A complainant is required to demonstrate that there was a serious defect in the selection process. The following was accordingly relevantly stated in Judgment 1827, consideration 6:
“The selection of candidates for promotion is necessarily based on merit and requires a high degree of judgment on the part of those involved in the selection process. Those who would have the Tribunal interfere must demonstrate a serious defect in it; it is not enough simply to assert that one is better qualified than the selected candidate.”
However, when an organization conducts a competition to fill a post the process must comply with the relevant rules and the case law. The following was accordingly relevantly stated in Judgment 1549, considerations 11 and 13:
“When an organisation wants to fill a post by competition it must comply with the material rules and the general precepts of the case law. [...] The purpose of competition is to let everyone who wants a post compete for it equally. So precedent demands scrupulous compliance with the rules announced beforehand: patere legem quam ipse fecisti. See Judgments 107[...], 729 [...], 1071 [...], 1077 [...], 1158 [...], 1223 [...] and 1359 [...].”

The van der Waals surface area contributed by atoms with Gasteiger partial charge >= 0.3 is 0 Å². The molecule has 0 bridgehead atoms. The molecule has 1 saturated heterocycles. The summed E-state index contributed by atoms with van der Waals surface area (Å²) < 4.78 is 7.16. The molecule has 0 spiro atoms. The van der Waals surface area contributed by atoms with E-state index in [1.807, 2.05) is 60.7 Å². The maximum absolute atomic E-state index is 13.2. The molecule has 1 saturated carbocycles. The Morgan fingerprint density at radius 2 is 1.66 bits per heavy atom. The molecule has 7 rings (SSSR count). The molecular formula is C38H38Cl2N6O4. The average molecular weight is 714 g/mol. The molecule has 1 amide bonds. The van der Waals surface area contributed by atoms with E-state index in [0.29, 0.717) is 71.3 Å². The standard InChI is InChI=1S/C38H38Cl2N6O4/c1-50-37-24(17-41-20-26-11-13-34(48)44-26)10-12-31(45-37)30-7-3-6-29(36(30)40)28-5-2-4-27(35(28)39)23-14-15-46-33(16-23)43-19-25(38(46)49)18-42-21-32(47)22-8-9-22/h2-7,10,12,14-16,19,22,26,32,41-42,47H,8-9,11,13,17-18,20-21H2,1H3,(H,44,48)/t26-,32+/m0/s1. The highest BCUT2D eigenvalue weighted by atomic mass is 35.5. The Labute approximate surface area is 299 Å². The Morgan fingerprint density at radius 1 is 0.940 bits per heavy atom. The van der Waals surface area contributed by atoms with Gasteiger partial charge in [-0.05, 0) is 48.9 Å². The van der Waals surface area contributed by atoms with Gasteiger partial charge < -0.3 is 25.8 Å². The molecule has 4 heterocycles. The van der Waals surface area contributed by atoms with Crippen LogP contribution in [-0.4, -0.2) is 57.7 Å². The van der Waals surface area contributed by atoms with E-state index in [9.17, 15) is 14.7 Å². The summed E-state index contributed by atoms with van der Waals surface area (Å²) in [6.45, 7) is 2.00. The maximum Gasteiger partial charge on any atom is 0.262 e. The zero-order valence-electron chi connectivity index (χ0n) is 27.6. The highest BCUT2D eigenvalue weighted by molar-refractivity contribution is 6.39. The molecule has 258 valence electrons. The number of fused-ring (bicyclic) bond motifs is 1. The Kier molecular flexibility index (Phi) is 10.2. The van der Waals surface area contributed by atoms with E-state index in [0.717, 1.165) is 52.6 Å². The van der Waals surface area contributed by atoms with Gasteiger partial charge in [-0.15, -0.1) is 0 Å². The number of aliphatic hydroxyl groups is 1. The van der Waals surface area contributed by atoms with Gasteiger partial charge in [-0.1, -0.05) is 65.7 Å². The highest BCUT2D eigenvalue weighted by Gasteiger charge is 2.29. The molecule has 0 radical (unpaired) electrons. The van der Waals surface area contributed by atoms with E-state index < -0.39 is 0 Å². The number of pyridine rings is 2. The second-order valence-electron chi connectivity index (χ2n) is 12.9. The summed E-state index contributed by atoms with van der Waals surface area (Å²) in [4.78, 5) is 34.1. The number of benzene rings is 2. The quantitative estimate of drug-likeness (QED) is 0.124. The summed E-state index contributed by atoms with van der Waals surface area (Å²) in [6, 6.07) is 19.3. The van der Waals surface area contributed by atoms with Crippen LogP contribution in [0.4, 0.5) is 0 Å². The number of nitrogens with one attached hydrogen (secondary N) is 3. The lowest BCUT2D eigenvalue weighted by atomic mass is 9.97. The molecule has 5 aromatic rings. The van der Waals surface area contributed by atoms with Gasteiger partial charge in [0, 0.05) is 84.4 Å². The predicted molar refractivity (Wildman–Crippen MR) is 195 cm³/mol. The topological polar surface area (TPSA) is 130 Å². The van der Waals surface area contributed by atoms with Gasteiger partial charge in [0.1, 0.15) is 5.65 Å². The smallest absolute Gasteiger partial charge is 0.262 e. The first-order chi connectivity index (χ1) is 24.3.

ILOAT Judgment(s): 1549, 1827, 3652
burden of proof; bias; selection procedure; personal prejudice
These circumstances are not the same as those in Judgment 3184, for example, in which the Tribunal stated, in consideration 15, that if a member of an internal appeal board had already expressed a concluded view on the merits of an appeal and was later appointed to a new internal appeal board to express an opinion on the same merits in a later appeal, their impartiality and objectivity could be questioned.
ILOAT Judgment(s): 3184
internal appeals body; conflict of interest; composition of the internal appeals body
Given the findings that the complaint is well founded on the two pleas on the conclusions [...], the impugned decision [...], as well as the Director General’s prior decision to appoint Ms S. to the contested post, will be set aside. [...] The case will be remitted to WIPO for the Director General to obtain a new recommendation from the Appointment Board on the applications originally submitted and to take a new decision.
case sent back to organisation
The Tribunal cannot grant the complainant reclassification at the P-4 level or appoint him to the contested post, as he has requested. The applicable provisions, Staff Regulations 4.8 and 4.9, confer no right upon any person to be directly appointed to a post with retroactive effect without going through the selection process which the Staff Regulations and Rules require. Neither is it within the purview of the Tribunal to reclassify the complainant’s post, as he has requested. There is no legal basis upon which the Tribunal may grant the complainant an award of material damages. However, although the complainant’s submissions do not establish material injury, the unlawfulness of the contested decisions did cause him moral injury, for which he will be awarded compensation in the amount of 20,000 Swiss francs.